Extending downwardly from the socket joint 4 is a tubular or hollow stem 6 to which the ribs 7 and the stays 8 are pivotally connected. The stays are in two pieces, and are either slidably connected or pivotally connected. If they are slidably connected, as shown in Figs. 4 and 5, there is a spring-pressed latch 9 which engages in a relatively slidable part 8a to prevent sliding thereof, and thus prevent collapsing of the umbrella. If the stays 8 are made up of foldable parts, it will be necessary to provide a holding latch which may be one forming a part of several kinds. Sleeves 10 are secured on the ribs 7 and are not slidable with the stays 8 and 8a.
Having adjusted the position of the umbrella and tightened the ball-and-socket joint 4 by tightening the nut 5, the ribs 7 are spread out and the latches secure the stays 8 and 8a against relative sliding motion which will hold the umbrella against collapsing.
The spring-pressed latch 9 keeps the umbrella from turning inside-out in a strong wind.
In Figs. 6 and 7 is shown a modified construction of the stem 6. In reality, this is the preferred construction and is referred to as 6a. To the lower end of this stem is secured a bracket 14, to which the inner ends of the stays 8 are pivotally secured. Tothe upper end of the stern 6a is rigidly secured a bracket 12. Above the bracket 12 is mounted a grommet 13 to which the top 11 is secured. This is held in place by a flange 15 which may be tightened in place to hold the grommet 13 and other parts secured. 1
The ball 4 and stem 6a, together, form a unit which will now be described in detail. To the outside of the stem 6a are secured the brackets 12 and 14, on which the ribs 7 and stays 8 are pivoted. The stem 6a, throughout the major portion of its length, is bored or tubular and, throughout the remainder of its length 17 is formed an angular or non-circular opening, preferably hexagonal. The plug 18 of ball 4 is shaped to fit in the hexagonal opening in the end 17 of the stem 6a, and it is drilled and tapped to receive the end 19 of the securing member or bolt 16. At its lower end, the stem 61: receives abutting means in the form of a washer 20, and a nut 21 the former which slips onto the bolt and abuts the bottom of the stem and the latter of which is screwed on the bolt 16 and holds the ball assembly in place as one form of means for drawing the plug 18 downwardly and securely into the stem 6a.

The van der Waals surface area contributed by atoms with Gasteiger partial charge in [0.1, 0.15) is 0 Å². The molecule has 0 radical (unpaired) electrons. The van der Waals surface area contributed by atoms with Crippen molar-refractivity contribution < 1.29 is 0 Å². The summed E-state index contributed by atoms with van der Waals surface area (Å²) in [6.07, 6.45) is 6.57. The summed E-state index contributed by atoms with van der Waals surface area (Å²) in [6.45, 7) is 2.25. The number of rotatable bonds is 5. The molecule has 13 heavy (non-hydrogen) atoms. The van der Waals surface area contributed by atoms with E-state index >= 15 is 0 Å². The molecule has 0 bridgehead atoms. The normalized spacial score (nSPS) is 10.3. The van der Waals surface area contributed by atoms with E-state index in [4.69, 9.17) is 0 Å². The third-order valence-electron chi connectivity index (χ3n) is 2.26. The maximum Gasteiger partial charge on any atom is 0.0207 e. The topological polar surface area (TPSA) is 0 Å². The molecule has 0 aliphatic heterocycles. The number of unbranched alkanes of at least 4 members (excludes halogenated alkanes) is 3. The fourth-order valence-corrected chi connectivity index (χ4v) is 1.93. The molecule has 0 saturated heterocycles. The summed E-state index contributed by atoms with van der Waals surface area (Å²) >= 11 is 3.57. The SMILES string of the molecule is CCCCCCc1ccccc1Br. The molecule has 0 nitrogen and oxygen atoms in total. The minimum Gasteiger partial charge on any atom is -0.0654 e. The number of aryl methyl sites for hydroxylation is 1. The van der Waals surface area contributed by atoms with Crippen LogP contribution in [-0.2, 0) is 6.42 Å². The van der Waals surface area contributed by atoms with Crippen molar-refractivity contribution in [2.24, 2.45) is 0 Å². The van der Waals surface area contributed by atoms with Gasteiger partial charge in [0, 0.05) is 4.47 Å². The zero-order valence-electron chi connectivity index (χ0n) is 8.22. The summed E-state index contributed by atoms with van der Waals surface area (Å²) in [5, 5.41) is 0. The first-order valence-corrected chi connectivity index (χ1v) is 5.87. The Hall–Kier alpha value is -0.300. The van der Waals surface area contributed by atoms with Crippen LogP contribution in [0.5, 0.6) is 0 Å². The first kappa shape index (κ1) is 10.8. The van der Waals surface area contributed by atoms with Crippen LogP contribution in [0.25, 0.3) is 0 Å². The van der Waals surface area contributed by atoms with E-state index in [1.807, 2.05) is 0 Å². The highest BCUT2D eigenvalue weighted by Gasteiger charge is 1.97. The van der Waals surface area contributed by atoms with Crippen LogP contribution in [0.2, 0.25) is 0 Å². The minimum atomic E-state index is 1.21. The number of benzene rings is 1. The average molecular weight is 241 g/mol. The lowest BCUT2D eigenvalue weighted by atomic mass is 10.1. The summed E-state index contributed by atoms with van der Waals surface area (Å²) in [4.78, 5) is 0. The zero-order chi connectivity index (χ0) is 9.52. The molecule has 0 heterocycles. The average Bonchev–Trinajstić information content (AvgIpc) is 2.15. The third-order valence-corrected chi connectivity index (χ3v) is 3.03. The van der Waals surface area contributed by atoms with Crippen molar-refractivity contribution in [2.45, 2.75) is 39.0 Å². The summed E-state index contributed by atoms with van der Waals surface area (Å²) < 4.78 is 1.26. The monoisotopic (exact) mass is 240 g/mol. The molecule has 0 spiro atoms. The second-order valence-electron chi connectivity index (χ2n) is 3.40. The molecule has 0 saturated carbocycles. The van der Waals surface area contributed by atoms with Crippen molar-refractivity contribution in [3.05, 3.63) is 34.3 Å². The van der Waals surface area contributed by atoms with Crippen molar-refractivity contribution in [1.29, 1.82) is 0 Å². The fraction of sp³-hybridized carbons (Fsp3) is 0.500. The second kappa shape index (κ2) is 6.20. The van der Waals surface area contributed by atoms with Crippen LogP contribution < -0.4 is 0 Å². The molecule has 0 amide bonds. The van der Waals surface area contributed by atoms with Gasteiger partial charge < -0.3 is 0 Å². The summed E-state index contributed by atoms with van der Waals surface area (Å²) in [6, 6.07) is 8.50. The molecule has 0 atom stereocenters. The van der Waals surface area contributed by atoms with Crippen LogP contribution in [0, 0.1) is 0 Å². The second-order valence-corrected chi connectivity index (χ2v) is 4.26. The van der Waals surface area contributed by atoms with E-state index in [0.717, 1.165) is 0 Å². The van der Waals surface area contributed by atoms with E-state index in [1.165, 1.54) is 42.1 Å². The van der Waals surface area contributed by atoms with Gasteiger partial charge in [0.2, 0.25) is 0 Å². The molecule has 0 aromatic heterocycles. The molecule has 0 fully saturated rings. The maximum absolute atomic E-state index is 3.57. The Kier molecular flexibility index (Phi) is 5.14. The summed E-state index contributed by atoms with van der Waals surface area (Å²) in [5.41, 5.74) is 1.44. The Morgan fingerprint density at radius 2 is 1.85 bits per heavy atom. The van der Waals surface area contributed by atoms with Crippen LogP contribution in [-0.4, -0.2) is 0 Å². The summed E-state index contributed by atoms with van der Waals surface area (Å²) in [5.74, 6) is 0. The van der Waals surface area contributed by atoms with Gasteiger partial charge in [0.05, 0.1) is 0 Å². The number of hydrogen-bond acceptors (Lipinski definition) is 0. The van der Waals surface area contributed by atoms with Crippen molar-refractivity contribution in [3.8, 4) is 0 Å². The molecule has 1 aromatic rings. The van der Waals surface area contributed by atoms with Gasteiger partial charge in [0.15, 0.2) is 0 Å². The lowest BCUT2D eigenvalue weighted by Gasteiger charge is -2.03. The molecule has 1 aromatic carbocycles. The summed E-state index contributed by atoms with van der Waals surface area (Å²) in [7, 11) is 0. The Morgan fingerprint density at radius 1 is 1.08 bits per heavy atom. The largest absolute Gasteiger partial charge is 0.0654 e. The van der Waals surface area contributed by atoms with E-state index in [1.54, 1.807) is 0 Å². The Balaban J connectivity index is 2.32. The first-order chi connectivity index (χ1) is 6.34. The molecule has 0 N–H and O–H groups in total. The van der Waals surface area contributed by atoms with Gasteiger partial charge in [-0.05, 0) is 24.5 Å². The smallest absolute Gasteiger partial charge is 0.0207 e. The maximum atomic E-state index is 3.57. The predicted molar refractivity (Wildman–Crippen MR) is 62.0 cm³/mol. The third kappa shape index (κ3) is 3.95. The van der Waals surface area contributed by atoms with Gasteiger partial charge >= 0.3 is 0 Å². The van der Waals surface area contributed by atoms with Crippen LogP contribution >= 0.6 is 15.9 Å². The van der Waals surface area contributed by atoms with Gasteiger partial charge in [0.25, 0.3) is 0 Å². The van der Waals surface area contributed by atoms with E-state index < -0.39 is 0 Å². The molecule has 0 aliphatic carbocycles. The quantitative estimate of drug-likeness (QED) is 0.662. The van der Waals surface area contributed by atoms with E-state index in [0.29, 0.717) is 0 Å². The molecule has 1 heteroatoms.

It is of course understood that the specific structure set forth above may be deviated from without departing from the spirit of this invention as disclosed and as defined by the appended claims.
Having now described my invention, I claim: